March 12, 2007

Practice, Practice, Practice

It is a given fact that for anyone to become good at anything practice needs to be of the utmost importance. Take my brother for instance. He plays baseball for his high school team and has dreams of playing in college and some day the pros, but in order for him to get there he knows that baseball needs to be the number two priority in his life (homework being number one). He practices 6 days a week with his team and on Sundays he and my dad go to the batting cages because the team doesn't have practice on the Lord's Day. The same is true for anyone trying to understand poetry. One must practice at it until they can understand what it means. Keesey states, "People who have read a lot of peotry can generall interpret a given poem better than people who have not."

Ok I know that this is pretty self explanitory, but really it is true. Those that read many different types of poetry are able to interpret a poem easier than those that only read poetry here or there. As I was reading this section of the introduction I couldn't help but think that my Major British Writers classes made sense now. The reason that there was so much poetry was so that we could understand it. Looking back on the class now I can't help but remember how as the year went on reading and interpreting the poems became easier and easier.

Another thing that I got from the introduction and then later from the other essays was that intertextuality is about comparing and contrasting. That's when a light bulb came on. (Hopefully the right lightbulb.) We have been comparing and contrasting all of our lives. It is something even kindergarten kids are taught. It is a skill that can help any one person get through life. So, for me intertextuality is turning out to be something that has a lot to do with practicing and practicing compare and contrast.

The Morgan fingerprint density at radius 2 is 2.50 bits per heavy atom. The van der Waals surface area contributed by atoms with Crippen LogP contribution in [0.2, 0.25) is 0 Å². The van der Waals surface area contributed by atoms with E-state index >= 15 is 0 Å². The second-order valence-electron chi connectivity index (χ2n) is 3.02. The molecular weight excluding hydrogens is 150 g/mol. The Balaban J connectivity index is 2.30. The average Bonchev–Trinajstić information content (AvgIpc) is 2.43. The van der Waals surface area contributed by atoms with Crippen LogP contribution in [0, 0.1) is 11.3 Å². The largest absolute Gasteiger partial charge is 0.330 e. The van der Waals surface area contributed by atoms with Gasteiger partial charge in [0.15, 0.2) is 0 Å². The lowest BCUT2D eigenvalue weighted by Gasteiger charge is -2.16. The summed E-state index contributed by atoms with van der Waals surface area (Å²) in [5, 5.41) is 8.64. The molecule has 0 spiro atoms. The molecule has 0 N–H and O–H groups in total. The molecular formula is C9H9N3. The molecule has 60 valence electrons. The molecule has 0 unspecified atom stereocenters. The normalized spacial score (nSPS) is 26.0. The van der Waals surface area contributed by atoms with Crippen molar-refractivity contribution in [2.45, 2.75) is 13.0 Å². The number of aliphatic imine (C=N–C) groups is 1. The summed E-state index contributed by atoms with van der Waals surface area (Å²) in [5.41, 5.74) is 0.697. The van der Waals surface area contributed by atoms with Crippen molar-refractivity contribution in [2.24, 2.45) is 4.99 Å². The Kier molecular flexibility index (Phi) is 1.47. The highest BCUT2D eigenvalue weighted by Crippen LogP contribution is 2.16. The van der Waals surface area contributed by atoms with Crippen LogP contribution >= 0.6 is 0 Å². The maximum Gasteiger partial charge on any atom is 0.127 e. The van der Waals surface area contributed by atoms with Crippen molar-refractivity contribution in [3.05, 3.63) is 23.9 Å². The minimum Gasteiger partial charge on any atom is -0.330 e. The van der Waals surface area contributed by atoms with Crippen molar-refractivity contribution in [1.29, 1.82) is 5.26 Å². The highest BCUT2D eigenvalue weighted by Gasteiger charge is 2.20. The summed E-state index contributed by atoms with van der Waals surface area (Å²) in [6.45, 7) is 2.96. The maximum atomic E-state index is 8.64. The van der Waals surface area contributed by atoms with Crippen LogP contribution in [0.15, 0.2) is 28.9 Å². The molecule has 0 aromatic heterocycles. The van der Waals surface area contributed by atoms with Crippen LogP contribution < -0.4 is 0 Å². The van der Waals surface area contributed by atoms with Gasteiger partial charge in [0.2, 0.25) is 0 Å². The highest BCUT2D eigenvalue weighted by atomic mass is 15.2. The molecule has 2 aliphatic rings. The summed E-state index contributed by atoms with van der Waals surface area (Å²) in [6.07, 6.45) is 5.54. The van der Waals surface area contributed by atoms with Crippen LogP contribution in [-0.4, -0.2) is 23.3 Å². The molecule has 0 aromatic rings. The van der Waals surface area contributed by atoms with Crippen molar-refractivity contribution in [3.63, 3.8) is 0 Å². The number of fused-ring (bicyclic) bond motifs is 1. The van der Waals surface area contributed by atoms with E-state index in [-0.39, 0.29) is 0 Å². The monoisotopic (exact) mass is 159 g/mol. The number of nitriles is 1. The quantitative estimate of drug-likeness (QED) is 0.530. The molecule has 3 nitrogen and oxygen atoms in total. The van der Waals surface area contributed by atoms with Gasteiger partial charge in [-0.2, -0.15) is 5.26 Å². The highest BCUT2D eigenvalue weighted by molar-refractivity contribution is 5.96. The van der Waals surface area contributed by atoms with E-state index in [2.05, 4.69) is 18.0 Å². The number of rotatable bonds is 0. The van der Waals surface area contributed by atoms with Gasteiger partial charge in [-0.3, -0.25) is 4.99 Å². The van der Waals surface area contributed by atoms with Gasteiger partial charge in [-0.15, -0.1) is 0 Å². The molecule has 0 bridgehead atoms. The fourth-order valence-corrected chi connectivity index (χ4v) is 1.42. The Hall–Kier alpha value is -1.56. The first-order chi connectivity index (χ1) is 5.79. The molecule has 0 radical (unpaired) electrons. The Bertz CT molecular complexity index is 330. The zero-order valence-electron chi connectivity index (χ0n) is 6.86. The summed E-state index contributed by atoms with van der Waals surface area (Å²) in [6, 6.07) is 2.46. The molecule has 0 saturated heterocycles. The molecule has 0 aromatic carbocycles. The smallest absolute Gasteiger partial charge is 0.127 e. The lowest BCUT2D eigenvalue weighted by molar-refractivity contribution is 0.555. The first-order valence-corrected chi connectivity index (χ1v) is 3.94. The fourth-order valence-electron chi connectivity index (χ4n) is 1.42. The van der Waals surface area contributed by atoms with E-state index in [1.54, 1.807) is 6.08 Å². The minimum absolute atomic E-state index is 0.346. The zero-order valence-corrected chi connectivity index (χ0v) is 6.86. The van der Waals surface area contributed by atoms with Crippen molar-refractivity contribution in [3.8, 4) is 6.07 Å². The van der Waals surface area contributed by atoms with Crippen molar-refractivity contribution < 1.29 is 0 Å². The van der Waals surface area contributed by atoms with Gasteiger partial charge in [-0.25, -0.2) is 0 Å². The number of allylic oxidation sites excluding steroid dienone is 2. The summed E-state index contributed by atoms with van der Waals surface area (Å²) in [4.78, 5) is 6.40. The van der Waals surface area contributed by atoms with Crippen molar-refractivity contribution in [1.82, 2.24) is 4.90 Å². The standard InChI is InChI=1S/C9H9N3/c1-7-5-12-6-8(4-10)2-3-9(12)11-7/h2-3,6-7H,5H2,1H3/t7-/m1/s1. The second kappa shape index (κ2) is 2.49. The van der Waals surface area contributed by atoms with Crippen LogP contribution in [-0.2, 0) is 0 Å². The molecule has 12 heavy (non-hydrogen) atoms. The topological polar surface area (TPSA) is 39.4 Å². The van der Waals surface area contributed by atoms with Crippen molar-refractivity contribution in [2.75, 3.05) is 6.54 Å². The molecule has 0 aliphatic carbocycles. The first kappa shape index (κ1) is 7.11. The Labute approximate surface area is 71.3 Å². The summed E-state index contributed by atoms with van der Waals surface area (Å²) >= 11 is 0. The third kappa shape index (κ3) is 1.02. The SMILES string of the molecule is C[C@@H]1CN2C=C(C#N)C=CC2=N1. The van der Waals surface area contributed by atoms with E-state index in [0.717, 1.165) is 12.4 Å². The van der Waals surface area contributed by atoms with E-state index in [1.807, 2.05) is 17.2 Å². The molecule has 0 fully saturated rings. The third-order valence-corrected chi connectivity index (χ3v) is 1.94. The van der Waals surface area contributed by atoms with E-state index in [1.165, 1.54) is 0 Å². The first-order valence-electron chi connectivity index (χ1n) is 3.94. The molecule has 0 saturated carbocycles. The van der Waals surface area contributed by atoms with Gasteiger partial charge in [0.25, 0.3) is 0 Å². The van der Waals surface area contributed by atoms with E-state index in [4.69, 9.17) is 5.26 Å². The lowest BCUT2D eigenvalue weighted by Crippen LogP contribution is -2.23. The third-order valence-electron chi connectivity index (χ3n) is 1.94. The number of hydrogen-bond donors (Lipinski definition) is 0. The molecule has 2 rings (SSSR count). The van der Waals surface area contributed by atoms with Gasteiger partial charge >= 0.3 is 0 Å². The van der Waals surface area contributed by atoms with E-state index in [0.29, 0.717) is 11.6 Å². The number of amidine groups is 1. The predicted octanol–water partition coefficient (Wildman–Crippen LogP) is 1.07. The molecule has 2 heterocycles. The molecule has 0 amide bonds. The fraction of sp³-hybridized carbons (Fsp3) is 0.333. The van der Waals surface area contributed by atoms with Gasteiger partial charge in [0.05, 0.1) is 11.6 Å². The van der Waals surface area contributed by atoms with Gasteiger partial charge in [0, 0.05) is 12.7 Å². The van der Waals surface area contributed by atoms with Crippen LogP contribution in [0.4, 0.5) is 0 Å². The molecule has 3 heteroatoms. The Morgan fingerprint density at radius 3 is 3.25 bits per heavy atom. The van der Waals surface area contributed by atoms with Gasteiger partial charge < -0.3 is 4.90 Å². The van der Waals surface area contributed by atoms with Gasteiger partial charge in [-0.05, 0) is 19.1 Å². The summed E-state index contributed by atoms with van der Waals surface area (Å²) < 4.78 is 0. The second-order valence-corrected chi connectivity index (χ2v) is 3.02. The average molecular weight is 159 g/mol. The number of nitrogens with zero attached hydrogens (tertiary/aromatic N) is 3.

Keesey, Ch 5 (Introduction) -- Jerz EL312 (Literary Criticism)

Posted by Tiffany Brattina at March 12, 2007 11:07 AM | TrackBack
Comments

I used to do almost nothing but practice baseball in the hopes of being a big-league pitcher. Being an English teacher is hardly an equal (in terms of salary, that is,) but I have found it very useful to "practice" my English stuff. Tell your brother his chances of making it to the Major Leagues are greater than 10,000 to one, not to discourage him.

Posted by: Dave Moio at March 14, 2007 8:16 AM

We have all been critics of intertextuality since we could read more than "The Cat in the Hat".


I think the overall idea of this criticism is to make sure and emphasize the idea that just reading one poem or one novel will not enlighten them on the style, structure, theme, genre, etc. With reading many different poems and novels, one could compare and contrast with ease.

Posted by: Denamarie at March 15, 2007 12:20 AM
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